Cream of the Croft
Tomb Raider has struggled to find its place in the world over the past few years. Games like Prince of Persia and Uncharted surpassed its sense of exploration and adventure, while the sex appeal that contributed to Lara's early fame could only go so far, especially with the audience growing increasingly critical of such vapid tactics. Developers and publishers have struggled to know what, exactly, to do with Lara Croft.
The answer, as it always seems to be, is a reboot.
Crystal Dynamics' latest effort courted controversy with its new take on Tomb Raider -- a take that involves putting Lara Croft through physical and emotional hell in a bid to explain her origin and mold her into the daring heroine we've come to know and love. It was a risk, and it's already caused trouble, but I have to admit ...
The gamble paid off.
Tomb Raider (PC, PlayStation 3, Xbox 360 [reviewed])
In the first two hours alone, Lara Croft is battered, smashed, punched, impaled, practically molested, nearly drowned, scraped, scratched, and thrown. Her introduction to the world of treasure seeking is not so much an adventure as it is an exercise in getting every last shade of crap beaten mercilessly out of her. Every time she manages to patch herself up and get cleaned off, you can be sure she'll be covered in mud, blood, and searing wounds within moments -- and she'll scream in anguish at every brutal step.
At times, the emphasis on Lara's pain borders on the obsessive, dishing out punishment to a relentless degree. It gets to the point where you more or less expect to see something horribly painful before it happens, predicting accurately where the next fall or scrape is coming from. In the early chapters, this carnival of trauma is almost comical in its overabundance, but once it gets over its initial hump, Tomb Raider settles into a solid story about overcoming terrible odds and finding one's place in the world -- a fitting allegory for the series as a whole.
A few hours in, Tomb Raider ceases trying so desperately to make us feel sorry for Lara and instead makes us retaliatory -- encouraging players to take revenge as a protagonist rather than protect a mawkish victim. The opening maelstrom of injury is merely a setup, a way to make us hate the antagonists -- a mad cult on an island that seems to take its inhabitants hostage with ravaging storms -- and even does a good job of addressing what it would take for a videogame protagonist to actually kill the amount of bad guys slaughtered casually in any given action title.
While the overall plot is a bit light and eventually gets corny in its mysticism, the personal story of Lara grows into something worth experiencing, a far cry from the exploitative punishment it first appears to be going for.
Evolving from past installments in the series, and taking no shortage of cues from Uncharted, Tomb Raider gives us a heavier, more methodical game, liberally peppered with impressive setpieces and moments of calm eeriness that almost borders on survival horror. When not in combat, Lara will be climbing rock faces, jumping over chasms, shimmying up ropes and solving puzzles, all using a fairly simple interface that tosses in the occasional one-button QTE to keep you on your toes. Although not quite open-world, each environment is significantly large and littered with a ridiculous amount of hidden items and collectibles. As Lara gains new equipment, she can fast travel to previous areas and access previously unreachable territory, firing rope arrows to cross large gaps or using a pickaxe to pry open doors.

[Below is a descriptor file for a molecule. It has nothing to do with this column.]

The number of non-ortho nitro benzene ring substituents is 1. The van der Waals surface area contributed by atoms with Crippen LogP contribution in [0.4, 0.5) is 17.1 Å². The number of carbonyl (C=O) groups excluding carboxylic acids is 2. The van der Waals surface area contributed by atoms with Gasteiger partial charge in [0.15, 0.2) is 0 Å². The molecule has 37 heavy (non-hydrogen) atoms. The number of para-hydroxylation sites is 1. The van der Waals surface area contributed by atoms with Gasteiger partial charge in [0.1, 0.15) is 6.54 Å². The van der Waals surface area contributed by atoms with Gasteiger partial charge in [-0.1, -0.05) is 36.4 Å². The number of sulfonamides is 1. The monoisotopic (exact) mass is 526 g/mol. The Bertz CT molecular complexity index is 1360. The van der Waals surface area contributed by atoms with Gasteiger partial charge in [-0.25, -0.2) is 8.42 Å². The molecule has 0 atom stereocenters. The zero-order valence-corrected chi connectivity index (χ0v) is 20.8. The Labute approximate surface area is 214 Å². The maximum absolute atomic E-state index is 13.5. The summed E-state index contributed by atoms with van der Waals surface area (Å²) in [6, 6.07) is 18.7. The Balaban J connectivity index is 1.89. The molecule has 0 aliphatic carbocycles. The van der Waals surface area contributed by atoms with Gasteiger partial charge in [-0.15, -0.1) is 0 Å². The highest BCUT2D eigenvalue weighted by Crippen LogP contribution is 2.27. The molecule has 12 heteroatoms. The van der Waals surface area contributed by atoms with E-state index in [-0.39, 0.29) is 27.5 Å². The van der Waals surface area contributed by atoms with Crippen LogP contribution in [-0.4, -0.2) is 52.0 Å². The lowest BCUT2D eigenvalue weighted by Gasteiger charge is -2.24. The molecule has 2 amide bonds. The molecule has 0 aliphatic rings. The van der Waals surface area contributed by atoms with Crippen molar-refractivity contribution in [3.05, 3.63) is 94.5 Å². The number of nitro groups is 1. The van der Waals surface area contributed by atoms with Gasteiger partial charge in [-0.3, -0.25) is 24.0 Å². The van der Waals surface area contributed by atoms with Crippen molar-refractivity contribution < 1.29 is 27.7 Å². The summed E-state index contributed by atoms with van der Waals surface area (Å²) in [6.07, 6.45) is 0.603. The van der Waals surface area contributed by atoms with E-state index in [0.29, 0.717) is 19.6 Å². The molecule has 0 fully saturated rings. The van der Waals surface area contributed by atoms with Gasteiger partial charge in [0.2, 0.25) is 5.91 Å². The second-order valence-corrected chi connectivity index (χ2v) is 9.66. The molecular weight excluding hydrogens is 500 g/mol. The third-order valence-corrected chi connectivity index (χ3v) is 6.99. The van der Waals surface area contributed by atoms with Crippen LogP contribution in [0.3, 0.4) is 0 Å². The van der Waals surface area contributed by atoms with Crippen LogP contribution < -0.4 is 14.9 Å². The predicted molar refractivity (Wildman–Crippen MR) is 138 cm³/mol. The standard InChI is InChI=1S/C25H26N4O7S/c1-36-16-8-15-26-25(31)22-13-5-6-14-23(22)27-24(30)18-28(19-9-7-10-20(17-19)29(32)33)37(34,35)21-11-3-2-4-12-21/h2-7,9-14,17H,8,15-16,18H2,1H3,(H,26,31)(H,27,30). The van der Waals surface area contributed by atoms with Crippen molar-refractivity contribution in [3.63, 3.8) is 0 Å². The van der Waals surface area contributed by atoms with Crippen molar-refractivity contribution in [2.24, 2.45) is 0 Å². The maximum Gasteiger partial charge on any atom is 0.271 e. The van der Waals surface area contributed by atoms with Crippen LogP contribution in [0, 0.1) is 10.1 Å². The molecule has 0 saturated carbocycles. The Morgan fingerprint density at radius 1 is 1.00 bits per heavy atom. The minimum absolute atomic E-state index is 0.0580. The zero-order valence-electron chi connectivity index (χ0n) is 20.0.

A tap of a shoulder button activates Lara's "Survival Instincts," highlighting objects that can be interacted with, or precious animals and scrap metal. Animals can be hunted for experience points, while optional hidden tombs can be discovered and raided. As Lara earns experience and picks up scrap, she can hone her skills to unlock new abilities, and craft attachments for her weapons to give them stat boosts and alternate fire modes. Tomb Raider's adventure can be extended immensely by the sheer wealth of extra distractions on offer, and players are free to return to the island after the campaign's been defeated, to go for 100% completion.
Battle is as big a part of Tomb Raider as navigation, and that's a surprisingly good thing, because Crystal Dynamics has been able to create a most elegant combat system. When enemies are near, Lara transitions into a crouching stance, and will automatically take cover near convenient walls and boxes. While most game characters take cover with obtrusive -- and often unwanted -- snaps, Croft manages to flow naturally and simply from cover to combat to regular movement, in a way that never seems obnoxious or unnecessary. The game's contextual animation is superb, and seems know exactly the correct thing to do in any given situation.
When taking cover, enemies won't be able to spot Lara, allowing her to sneak up behind them for silent executions or take them out with her new combat bow. Stealth can be a valid option in most situations, but is never an absolute necessity, and many times the combat is unavoidable. Fortunately, Lara can more than hold her own against the crazed island inhabitants, and killing them is so much fun, it more or less undermines the whole narrative about the impact of taking human life. An unfortunate loss, but one that is made up for in spades.
Although founded in traditional third-person cover shooting, Tomb Raider's combat feels more dynamic in its approach than the usual ranged head popping we see in similar systems. Enemies regularly launch fire or explosive attacks on Lara's position, forcing the player to constantly scramble from cover to cover. Melee attackers sometimes charge forth, requiring a quick transition into dodging and countering their wild swings. Lara, meanwhile, fights back with a bow, handgun, rifle and shotgun, with plenty of convenient exploding barrels, fire arrows, and her trusty axe on hand to sow destruction among enemy ranks. The result is a combat system that's chaotic, but tightly orchestrated, designed to stop players ever feeling too comfortable while encouraging the constant movement and quick reflexes not typically required of the average cover shooter.